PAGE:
Comment


                          #13
                          Originally posted by punchingdummy
                          While I agree with The Wastel that the education of females was not really a strategic objective, in does none-the-less provide some evidence of successful nation building. However, we need to avoid the temptation to jump of the nation building bandwagon. That's a slippery slope.
                          The objective was to capture binny which has not yet been achieved , however the taliban has been ousted and thats been pretty much achieved, ok there are some remnants left who are causing trouble, but more and more of the taliban force is being detached from the rest of the Islamic conclave. It is not receiving the muslim support it once received.

                          so this is 1 strategic success in its self surely?

                          Comment


                            #14
                            Originally posted by Freddy
                            The actual amount of financial support for Afghanistan has been poor. Not to mention Afghanistan has once again become the world's largest supplier of opium. There were no issues of democracy or women rights when the Taliban/Mujahadeen was being supported by the U.S. government (nor was there even during the Afghan civil war). There were no tears of sympathy for the Afghan people (from any nation) when the Taliban came into power. The altruistic notion is still a thin assertion.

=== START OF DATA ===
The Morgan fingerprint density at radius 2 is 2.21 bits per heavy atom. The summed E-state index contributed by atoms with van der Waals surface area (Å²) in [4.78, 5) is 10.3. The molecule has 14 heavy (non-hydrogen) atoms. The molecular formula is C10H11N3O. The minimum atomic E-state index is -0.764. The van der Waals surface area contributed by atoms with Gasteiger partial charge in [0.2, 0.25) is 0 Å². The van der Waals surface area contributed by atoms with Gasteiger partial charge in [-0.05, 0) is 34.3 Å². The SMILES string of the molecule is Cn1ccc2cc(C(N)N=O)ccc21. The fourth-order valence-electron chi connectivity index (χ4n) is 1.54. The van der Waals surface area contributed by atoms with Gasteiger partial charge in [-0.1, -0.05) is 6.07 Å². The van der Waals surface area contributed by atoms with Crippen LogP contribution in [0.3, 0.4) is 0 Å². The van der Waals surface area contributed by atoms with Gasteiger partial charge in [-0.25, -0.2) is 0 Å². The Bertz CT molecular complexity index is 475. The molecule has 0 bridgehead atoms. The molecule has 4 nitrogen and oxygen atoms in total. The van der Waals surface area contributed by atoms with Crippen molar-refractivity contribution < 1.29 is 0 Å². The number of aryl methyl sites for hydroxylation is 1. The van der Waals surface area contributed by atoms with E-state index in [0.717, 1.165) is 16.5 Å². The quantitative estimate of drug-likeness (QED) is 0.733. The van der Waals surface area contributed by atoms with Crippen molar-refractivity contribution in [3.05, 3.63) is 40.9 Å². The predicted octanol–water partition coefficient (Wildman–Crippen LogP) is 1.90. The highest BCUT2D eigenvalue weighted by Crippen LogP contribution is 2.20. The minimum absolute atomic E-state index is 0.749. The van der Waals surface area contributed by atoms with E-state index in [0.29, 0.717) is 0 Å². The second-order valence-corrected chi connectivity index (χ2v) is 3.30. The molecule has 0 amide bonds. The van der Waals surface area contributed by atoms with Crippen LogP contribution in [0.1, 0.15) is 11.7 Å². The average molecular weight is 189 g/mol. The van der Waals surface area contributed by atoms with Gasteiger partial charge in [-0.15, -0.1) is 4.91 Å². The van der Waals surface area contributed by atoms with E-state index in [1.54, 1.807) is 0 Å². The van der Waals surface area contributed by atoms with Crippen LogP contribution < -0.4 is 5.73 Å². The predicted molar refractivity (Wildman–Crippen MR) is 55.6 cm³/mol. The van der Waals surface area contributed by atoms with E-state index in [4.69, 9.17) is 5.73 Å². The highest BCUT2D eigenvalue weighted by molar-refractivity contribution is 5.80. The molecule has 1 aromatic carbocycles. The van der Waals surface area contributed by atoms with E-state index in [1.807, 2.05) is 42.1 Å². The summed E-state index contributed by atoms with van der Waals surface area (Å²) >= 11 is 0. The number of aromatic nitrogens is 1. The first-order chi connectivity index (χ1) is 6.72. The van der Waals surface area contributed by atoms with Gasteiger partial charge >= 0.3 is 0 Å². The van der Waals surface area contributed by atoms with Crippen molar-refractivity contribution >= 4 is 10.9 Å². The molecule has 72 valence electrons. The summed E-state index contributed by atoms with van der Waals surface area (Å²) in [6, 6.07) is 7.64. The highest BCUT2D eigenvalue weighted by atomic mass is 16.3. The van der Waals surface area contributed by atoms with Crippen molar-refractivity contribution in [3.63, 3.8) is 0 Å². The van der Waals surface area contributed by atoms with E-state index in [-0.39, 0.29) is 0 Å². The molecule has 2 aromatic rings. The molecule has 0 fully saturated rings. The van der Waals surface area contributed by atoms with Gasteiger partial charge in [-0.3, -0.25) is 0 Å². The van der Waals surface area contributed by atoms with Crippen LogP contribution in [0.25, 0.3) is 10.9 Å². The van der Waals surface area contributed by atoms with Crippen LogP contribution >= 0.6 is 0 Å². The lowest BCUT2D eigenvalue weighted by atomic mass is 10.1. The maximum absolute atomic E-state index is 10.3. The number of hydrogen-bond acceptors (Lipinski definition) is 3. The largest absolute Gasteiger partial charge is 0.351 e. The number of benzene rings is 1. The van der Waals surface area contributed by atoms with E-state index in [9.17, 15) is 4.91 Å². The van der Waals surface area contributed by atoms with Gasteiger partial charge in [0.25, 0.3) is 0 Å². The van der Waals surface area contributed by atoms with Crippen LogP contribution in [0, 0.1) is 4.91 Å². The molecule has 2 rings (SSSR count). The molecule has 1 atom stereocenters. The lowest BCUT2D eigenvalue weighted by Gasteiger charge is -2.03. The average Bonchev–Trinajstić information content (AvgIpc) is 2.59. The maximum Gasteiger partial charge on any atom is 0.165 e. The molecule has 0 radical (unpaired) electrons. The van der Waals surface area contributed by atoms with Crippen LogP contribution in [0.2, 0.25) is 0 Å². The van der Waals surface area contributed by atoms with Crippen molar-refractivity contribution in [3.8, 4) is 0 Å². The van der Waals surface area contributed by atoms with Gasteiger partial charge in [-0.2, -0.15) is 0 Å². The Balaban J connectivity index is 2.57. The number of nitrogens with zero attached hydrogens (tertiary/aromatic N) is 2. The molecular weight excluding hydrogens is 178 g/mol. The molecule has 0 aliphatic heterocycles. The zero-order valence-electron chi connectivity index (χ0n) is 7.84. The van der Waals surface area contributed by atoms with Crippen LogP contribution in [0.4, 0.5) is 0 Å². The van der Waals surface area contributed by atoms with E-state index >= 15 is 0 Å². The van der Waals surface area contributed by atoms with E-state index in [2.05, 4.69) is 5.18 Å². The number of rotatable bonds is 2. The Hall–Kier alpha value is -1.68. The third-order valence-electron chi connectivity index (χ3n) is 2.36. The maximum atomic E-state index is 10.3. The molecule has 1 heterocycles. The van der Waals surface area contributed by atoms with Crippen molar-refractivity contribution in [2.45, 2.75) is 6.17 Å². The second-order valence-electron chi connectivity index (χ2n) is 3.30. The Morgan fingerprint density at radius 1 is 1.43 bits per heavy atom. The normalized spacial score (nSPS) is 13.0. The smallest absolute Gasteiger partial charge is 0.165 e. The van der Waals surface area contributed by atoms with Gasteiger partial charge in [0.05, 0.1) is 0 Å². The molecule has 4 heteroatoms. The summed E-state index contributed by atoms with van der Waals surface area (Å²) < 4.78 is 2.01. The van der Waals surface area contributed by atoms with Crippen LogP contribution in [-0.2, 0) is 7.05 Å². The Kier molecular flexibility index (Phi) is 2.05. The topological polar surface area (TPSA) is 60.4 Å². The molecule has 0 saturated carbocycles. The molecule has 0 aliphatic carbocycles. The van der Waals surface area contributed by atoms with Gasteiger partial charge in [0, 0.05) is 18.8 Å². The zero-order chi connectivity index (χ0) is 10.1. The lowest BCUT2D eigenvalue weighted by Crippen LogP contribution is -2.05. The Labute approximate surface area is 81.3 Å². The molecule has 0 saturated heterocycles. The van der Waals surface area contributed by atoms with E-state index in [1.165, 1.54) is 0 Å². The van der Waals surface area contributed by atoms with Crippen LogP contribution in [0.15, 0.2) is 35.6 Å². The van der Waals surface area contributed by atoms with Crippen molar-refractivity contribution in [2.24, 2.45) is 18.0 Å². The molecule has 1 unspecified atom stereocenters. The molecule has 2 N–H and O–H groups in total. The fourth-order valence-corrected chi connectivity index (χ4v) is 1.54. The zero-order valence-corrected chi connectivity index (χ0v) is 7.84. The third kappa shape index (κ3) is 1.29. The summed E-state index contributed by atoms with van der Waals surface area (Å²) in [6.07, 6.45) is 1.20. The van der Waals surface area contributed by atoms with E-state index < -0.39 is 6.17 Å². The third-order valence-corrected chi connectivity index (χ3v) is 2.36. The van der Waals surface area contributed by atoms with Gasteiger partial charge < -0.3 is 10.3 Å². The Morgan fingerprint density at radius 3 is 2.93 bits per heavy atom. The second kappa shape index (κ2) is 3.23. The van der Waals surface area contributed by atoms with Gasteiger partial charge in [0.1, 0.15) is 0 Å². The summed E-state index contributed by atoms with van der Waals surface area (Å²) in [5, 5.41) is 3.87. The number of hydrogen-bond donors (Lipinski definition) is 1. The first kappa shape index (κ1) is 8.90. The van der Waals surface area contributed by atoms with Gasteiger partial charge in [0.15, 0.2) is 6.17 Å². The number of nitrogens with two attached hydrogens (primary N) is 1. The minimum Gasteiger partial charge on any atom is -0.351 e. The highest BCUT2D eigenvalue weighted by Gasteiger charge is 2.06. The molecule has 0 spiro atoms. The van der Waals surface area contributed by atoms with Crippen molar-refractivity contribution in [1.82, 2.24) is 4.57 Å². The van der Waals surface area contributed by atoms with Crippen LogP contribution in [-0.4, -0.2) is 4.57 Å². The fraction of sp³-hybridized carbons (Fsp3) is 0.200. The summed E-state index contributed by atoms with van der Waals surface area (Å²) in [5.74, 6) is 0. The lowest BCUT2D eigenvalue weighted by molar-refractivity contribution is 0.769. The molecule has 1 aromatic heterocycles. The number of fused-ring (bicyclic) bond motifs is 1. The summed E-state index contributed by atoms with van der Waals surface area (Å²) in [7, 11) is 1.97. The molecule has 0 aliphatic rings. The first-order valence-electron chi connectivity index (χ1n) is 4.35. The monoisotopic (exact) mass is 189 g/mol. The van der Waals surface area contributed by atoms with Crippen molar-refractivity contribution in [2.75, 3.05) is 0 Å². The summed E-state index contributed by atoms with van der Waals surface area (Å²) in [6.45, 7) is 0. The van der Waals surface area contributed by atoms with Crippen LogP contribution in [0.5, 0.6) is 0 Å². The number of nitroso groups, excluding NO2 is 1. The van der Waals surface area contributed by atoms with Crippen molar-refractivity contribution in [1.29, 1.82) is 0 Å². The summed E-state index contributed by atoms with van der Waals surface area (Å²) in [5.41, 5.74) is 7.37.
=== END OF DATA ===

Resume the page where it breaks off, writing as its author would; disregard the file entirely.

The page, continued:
Only if . .. .

                            Afganistan : Here you can have Bin Laden.

                            US : Why thank you. Here are some new tools for you, utilizing the lastest technology. Behold the wife beater 2000. And a billion dollars. Carry on.

                            Comment


                              #15
                              http://news.bbc.co.uk/2/hi/south_asia/3721932.stm

                              http://news.bbc.co.uk/2/hi/south_asia/3757420.stm

                              http://news.bbc.co.uk/1/hi/world/south_asia/4093997.stm

                              Seems to me like interest has been lost in Afghanistan. It looks like they have problems with warlords who can now get money from opium. Uutside of Khabul security seems shaky. Doesn't sound like a success story to me. Sounds like another US foreign policy fuck up